3.  I had never heard about the rice method,,great info.  In fact I had thought about putting some dirt in the violin.  I keep trying to understand what makes an old violin sound better than a new one and thought that possibly a hundred year accumulation of dirt might be it.  I haven't gotten around to trying that though.  But its still on the list.
Again, thanks for your time and the info, it really helps.

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DanielB
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March 21, 2014 - 1:48 pm
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1.) The cork, so far as I know, is nothing special.  The stuff I use for things like this is the little sheets of composite cork (little pieces glued together and sliced to make sheets) that I get from craft stores or craft departments of stores.  I didn't want to wait for glue to dry or risk glue fumes messing with the finish, so I used double-sided tape.

2.) I can hear a difference, but it is subtle.  The main vibrating length of the string is at least 95% of the sound, in my opinion.  Afterlength seems to affect ring and how much and where the instrument resonates.  I adjust it by tuning, rather than mm.  When it is a bit off, it isn't like the instrument sounds terrible or anything, it's just missing a bit of what it has when I get it dead on.  Or at least that is what I hear, you mileage may vary.  How important the afterlenth is and which method is best for adjusting it leads to quite a bit of debate, even among experienced players and luthiers.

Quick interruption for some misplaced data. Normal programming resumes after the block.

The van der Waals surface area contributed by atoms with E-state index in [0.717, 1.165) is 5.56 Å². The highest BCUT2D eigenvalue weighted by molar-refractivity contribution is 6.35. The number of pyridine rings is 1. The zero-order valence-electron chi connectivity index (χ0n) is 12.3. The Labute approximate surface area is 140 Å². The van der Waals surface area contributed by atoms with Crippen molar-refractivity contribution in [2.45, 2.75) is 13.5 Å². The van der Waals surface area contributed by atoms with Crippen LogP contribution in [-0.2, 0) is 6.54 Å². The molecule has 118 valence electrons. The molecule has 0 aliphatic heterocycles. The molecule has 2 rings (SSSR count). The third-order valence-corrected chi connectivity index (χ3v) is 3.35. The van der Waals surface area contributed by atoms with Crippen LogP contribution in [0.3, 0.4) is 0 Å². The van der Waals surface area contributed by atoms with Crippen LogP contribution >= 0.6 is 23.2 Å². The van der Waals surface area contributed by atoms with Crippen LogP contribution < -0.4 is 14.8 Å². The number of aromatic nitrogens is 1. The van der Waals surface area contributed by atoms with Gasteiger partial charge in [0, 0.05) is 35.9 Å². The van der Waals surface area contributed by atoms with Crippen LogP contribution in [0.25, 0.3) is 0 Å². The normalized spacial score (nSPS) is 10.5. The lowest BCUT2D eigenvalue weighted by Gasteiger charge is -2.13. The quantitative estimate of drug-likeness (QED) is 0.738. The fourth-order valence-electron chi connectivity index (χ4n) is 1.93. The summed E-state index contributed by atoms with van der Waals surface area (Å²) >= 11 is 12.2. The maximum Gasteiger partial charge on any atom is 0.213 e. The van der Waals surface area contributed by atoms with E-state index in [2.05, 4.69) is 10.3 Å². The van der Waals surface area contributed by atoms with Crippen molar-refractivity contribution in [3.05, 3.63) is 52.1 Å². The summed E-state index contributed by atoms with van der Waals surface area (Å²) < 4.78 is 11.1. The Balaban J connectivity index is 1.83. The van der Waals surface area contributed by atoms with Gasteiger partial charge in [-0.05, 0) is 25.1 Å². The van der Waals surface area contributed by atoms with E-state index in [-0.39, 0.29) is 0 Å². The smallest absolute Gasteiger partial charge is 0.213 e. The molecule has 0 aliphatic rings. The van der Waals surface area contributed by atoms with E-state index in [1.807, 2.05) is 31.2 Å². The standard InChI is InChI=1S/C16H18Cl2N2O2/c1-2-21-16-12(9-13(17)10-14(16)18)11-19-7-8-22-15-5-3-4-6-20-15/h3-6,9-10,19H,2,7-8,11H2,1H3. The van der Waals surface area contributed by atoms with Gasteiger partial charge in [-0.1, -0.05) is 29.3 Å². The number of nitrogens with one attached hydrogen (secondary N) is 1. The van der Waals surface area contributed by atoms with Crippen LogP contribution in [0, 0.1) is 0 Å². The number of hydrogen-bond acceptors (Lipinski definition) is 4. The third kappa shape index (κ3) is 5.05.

3.) Personally, I think dirt or dust probably isn't a major factor in great antique violins.  So far as I understand, they usually get cleaned when they are taken to the luthier for their check-ups.  But it would be easy enough to try, if anyone wanted to, by putting in some dust and shaking out any excess.. It could be cleaned out later, if it didn't do any miracles for the sound.  I have known players with guitar that are firm believers that dust and dust bunnies are important to keep in a guitar as it ages, and who swear by it. So who knows?  dunno

 

"This young wine may have a lot of tannins now, but in 5 or 10 years it is going to be spectacular, despite the fact that right now it tastes like crude oil. You know this is how it is supposed to taste at this stage of development." ~ Itzhak Perlman

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MrYikes
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March 21, 2014 - 8:21 pm